Plan B, you ask? It's pretty cut and dry, and calls for courage. Which means, I'll just have to face my fear like the cool-under-pressure, gutsy woman that I know resides within me somewhere. (Deep Breath) Yes, that's what I'm gonna do...

Here's to St. Jude's and all they do for kids, our safe journey, and to being back on the ground SOON : )


Friday, July 15, 2011

No Fear...Hope is Here

"There is no medicine like hope, no incentive so great, and no tonic so powerful as expectation of something tomorrow." – Orison Swett Marden

Just recently The New York Times posted this very interesting article about a study supporting the use of anti-virals to ward off HIV-infection. They proposed using it in people who are believed to be at high risk, but did you also know that antivirals can be used for "possible" HIV exposure? As a mother with three school age children who are positive, I felt confident–nothing could happen. I mean, what were the chances that my child would scrape knees at the same exact time with another child, or any of the other (never could happen) bodily contact scenerios that might go through your head?

The odds were a million to one. I would have banked my life on it. Even so, in 2008, shortly after Yonas was adopted, we made the decision as a family to let each of our children's schools, including their PE teachers, know about their HIV status. Why? There were a number of factors, but the biggest was that keeping it a secret had become a burden even larger than the illness itself. It was just "time," was how my daughter put it.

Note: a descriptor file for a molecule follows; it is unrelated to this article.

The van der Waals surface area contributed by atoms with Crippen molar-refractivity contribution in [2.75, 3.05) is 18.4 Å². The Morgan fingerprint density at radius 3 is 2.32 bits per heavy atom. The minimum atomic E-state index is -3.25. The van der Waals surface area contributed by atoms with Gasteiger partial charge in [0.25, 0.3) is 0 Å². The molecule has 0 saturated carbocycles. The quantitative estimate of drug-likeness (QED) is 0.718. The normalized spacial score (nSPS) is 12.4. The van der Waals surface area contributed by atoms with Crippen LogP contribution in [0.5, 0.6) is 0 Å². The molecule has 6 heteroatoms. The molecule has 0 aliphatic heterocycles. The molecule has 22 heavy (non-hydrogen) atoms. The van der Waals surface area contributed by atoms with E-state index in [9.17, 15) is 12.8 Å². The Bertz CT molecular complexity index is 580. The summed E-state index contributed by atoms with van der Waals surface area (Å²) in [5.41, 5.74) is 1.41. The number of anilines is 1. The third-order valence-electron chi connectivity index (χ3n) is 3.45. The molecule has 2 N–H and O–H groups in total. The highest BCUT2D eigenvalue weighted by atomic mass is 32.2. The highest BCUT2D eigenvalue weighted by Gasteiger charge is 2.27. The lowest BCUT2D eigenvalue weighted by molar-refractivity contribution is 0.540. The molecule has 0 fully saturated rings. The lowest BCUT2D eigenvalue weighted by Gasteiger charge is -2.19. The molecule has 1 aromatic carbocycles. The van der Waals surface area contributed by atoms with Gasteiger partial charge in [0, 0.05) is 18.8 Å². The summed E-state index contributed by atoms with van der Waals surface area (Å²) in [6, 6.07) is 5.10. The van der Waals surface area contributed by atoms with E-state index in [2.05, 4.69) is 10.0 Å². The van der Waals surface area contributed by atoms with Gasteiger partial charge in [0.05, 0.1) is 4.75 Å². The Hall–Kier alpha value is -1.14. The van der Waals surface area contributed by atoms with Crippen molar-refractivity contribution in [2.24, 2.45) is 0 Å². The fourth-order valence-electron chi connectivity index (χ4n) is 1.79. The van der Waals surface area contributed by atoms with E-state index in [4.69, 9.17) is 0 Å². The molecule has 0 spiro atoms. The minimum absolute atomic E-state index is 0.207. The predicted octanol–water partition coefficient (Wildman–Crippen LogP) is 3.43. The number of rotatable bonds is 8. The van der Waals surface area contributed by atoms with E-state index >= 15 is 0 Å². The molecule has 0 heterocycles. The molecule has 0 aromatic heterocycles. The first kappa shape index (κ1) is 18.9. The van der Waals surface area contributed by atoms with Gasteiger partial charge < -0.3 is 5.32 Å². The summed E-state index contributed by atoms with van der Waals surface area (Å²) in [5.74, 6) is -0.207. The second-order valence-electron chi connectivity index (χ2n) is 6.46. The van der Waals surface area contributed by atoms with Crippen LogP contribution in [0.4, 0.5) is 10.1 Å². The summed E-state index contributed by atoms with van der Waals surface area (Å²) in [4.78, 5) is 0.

Have I ever regretted that decision? Never–not even once. I think that after hiding it for so many years, being able to have it out in the open felt like becoming a free man after a life-long confinement. I don't think I realized, while we were going through it, what a toll keeping the secret had become.

Disclosure is a very personal decision, and one that should not be taken lightly, especially where young children are concerned. In our case, it was the right decision at the right time. I know that there are other mothers and families out there struggling with these same issues and I hope that my story offers reasurance and hope.

In lieu of all the recent news about the success of anti-virals for post exposure, I think it fitting to reshare this story, "A Mother's Worst Nightmare."

Do not fear the unknown, but instead arm yourself with education––


*Questions or comments? I love to hear from my readers! Comment below or e-mail me at

Friday, June 24, 2011

A Time For Heroes 2011

They surfed. They danced. They ate foot-long chili dogs ... Santa Monica may never be the same ; ) Every year we look forward to the EGPAF's "A Time For Heroes" event and this year was pretty amazing. There was a new buzz in the air ... a lot of talk about ending pediatric HIV/AIDS once and for all. If you're not familiar with them, the Elizabeth Glaser Pediatric AIDS Foundation is an incredible organization whose mission is to prevent pediatric HIV infection and to eradicate pediatric AIDS throughout the world. They plan on doing this through research, advocacy, and prevention and treatment programs.

This year's event, I'm pleased to say, raised an amazing $1.1 million! That should help a lot of mothers and babies win this fight. I know there isn't a day that goes by that I don't thank God that my children and I live in a country where we have access to the medicine that saved our lives.